Vatican Museums

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The Vatican Museums (Italian: Musei Vaticani), in Rome, inside the Vatican City, are among the greatest museums in the world, since they display works from the immense collection built up by the Roman Catholic Church throughout the centuries. Pope Julius II founded the museums in the 16th century. The Sistine Chapel and the Stanza della segnatura decorated by Raphael are on the visitor route through the Vatican Museums. They were visited by 4,310,083 people in the year 2007.

Origins

Vatican Museums - THE  BORGIAS   wikiThe Vatican Museums trace their origin to one marble sculpture, purchased 500 years ago. The sculpture of Laocoön (pictured left), the priest who, according to Greek mythology, tried to convince the people of ancient Troy not to accept the Greeks' "gift" of a hollow horse, was discovered 14 January 1506, in a vineyard near the basilica of Santa Maria Maggiore in Rome.Pope Julius II sent Giuliano da Sangallo and Michelangelo Buonarroti, who were working at the Vatican, to examine the discovery. On their recommendation, the pope immediately purchased the sculpture from the vineyard owner. The pope put the sculpture of Laocoön and his sons in the grips of a sea serpent on public display at the Vatican exactly one month after its discovery.


Pinacoteca Art Gallery


Vatican Museums - THE  BORGIAS   wikiThe collection was first housed in the Borgia Apartments, until Pope Pius XI ordered construction of a proper building. The designer was Luca Beltrami. The museum has many famous paintings such as Giotto's Stefaneschi Triptych, Raphael's Madonna of Foligno (pictured right) and Transfiguration, Leonardo da Vinci's St. Jerome in the Wilderness, Caravaggio's Entombment, and Perugino's Madonna and Child with Saints.

Collection of Modern Religious Art


The Collection of Modern Religous Art houses paintings and sculptures from artists like Carlo Carra and Giorgio de Chirico.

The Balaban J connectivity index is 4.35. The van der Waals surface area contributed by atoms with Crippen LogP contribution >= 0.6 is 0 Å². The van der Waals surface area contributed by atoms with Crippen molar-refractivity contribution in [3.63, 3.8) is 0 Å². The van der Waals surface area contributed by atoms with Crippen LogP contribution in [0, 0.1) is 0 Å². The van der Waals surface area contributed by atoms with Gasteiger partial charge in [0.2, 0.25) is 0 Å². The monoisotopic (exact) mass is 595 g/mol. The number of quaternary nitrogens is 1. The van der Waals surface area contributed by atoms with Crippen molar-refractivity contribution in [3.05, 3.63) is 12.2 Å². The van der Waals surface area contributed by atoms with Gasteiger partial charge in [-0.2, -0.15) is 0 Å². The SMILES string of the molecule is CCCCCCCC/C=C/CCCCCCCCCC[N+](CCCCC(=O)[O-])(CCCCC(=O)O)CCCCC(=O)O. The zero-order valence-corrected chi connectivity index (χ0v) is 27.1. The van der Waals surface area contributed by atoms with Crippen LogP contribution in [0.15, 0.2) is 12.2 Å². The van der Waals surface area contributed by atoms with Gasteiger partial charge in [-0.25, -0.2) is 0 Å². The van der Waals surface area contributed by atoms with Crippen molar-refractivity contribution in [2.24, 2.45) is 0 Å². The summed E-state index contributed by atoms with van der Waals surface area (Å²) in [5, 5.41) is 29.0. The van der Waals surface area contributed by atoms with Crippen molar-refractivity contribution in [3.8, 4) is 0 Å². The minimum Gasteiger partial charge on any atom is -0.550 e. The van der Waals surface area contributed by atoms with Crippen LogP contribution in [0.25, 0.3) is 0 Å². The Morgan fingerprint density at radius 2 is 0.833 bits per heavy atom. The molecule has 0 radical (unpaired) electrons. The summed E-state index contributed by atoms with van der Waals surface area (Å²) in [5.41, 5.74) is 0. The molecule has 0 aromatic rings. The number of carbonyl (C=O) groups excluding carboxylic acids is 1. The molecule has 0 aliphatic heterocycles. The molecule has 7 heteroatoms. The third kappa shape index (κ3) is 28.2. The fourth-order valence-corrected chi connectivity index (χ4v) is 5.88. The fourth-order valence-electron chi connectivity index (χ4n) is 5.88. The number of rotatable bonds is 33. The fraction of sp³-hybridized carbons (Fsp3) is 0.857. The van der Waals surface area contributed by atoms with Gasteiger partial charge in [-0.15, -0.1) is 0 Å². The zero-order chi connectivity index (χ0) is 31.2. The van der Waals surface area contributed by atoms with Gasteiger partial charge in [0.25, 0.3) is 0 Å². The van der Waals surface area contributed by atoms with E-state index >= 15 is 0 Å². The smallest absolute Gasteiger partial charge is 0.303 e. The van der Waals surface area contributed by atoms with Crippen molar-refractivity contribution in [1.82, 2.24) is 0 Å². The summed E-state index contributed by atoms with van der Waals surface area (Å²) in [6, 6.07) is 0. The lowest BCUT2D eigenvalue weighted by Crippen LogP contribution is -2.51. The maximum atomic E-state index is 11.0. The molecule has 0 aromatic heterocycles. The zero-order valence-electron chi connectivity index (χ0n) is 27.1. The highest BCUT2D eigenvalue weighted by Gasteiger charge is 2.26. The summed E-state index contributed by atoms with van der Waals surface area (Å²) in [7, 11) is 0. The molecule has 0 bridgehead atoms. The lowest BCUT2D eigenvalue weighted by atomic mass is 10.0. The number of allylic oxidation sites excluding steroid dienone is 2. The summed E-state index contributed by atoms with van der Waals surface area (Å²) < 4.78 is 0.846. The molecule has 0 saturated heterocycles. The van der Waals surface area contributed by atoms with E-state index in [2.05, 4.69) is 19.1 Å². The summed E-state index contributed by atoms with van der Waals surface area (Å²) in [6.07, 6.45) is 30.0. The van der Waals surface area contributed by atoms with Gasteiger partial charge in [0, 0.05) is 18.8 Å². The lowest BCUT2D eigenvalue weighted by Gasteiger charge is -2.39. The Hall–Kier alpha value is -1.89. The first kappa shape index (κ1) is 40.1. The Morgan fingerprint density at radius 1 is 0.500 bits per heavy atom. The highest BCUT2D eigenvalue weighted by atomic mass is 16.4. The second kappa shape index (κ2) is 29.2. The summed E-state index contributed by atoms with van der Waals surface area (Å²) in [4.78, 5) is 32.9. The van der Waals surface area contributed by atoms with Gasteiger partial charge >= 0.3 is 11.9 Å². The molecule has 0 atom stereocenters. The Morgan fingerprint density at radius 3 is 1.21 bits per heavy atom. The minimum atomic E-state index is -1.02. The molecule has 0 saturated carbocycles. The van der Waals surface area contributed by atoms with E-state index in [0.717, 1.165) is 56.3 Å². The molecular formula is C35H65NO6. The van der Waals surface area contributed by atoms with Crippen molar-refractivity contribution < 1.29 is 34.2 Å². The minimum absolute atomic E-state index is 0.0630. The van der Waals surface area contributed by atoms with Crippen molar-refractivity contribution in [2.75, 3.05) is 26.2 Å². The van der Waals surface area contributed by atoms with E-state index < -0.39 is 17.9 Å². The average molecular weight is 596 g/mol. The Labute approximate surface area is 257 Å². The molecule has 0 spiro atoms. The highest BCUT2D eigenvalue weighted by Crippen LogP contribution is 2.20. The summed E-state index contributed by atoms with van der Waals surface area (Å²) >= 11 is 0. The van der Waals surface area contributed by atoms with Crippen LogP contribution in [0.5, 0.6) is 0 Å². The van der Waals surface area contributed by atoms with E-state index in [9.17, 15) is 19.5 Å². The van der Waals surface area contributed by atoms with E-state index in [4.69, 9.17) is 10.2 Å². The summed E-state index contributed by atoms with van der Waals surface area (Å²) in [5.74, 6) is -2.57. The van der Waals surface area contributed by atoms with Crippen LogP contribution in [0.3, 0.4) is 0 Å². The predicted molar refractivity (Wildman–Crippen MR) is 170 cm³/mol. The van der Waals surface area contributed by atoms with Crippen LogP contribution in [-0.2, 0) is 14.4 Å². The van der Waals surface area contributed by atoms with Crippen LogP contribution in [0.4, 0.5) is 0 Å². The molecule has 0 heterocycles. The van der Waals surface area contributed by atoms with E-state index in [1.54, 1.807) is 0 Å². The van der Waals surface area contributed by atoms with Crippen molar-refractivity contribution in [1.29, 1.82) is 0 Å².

Sculpture Museums

The group of museums includes several sculpture museums surrounding the Cortile del Belvedere.

Pio Clementino Museum

Pope Clement XIV founded the Pio-Clementino Vatican museum in 1771, and originally it contained the Renaissance and antique works. The museum and collection were enlarged by Clement's successor Pope Pius VI. Today, the museum houses works of Greek and Roman sculpture.

There are 54 galleries, or "salas" in total, with the Sistine Chapel, notably, being the very last sala within the Museum - visitors need to proceed through the other 53 salas before earning their reward with access to the Sistine. Some notable galleries are:


  • Greek Cross Gallery: (Sala a Croce Greca): with the porphyri sarcophagi of Constance and Saint Helen, daughter and mother of Constantine the Great.
  • Sala Rotonda: shaped like a miniature Pantheon, the room has impressive ancient mosaics on the floors, and ancient statues lining the perimeter, including a gilded bronze statue of Hercules.
  • Vatican Museums - THE  BORGIAS   wikiGallery of the Statues (Galleria delle Statue): as its name implies, holds various important statues, including Sleeping Ariadne (pictured right) and the bust of Menander. It also contains the Barberini Candelabra.
  • Gallery of the Busts (Galleria dei Busti): Many ancient busts are displayed.
  • Cabinet of the Masks (Gabinetto delle Maschere): The name comes from the mosaic on the floor of the gallery, found in Villa Adriana, which shows ancient theatre masks. Along the walls, several famous statues are shown including the Three Graces.
  • Sala delle Muse: Houses the statue group of Apollo and the nine muses as well as statues by important ancient Greek sculptors.
  • Sala degli Animali: So named because of the many ancient statues of animals.
Museo Chiaramonti

Vatican Museums - THE  BORGIAS   wikiThis museum is named after Pope Pius VII (whose last name was Chiaramonti before his election as pope), who founded it in the early 1800s. The museum consists of a large arched gallery in which sides are exhibited several statues, sarcophaguses and friezes. The New Wing, Braccio Nuovo, The Prima Porta Augustus (pictured right) and The River Nile. Galeria Lapidaria is another part of Chiaramonti museum, with more than 3,000 stone tablets and inscriptions, which is the world's greatest collection of its kind. However, it is opened only by special permission, usually for reasons of study.

Museo Gregoriano Etrusco

Founded by Pope Gregory XIII in 1836, this museum has eight galleries and houses important Etruscan pieces, coming from archaeological excavations. The pieces include: vases, sarcophagus, bronzes and the Guglielmi Collection.

Museo Egiziano
Founded by Pope Gregory XVI, this museum houses a grand collection of Ancient Egyptian material. Such material includes papyruses, the Grassi Collection, animal mummies, and the famous Book of the Dead.

Works in the Vatican Museums


On the last Sunday of each month, the Vatican Museum is open to the public at no charge.





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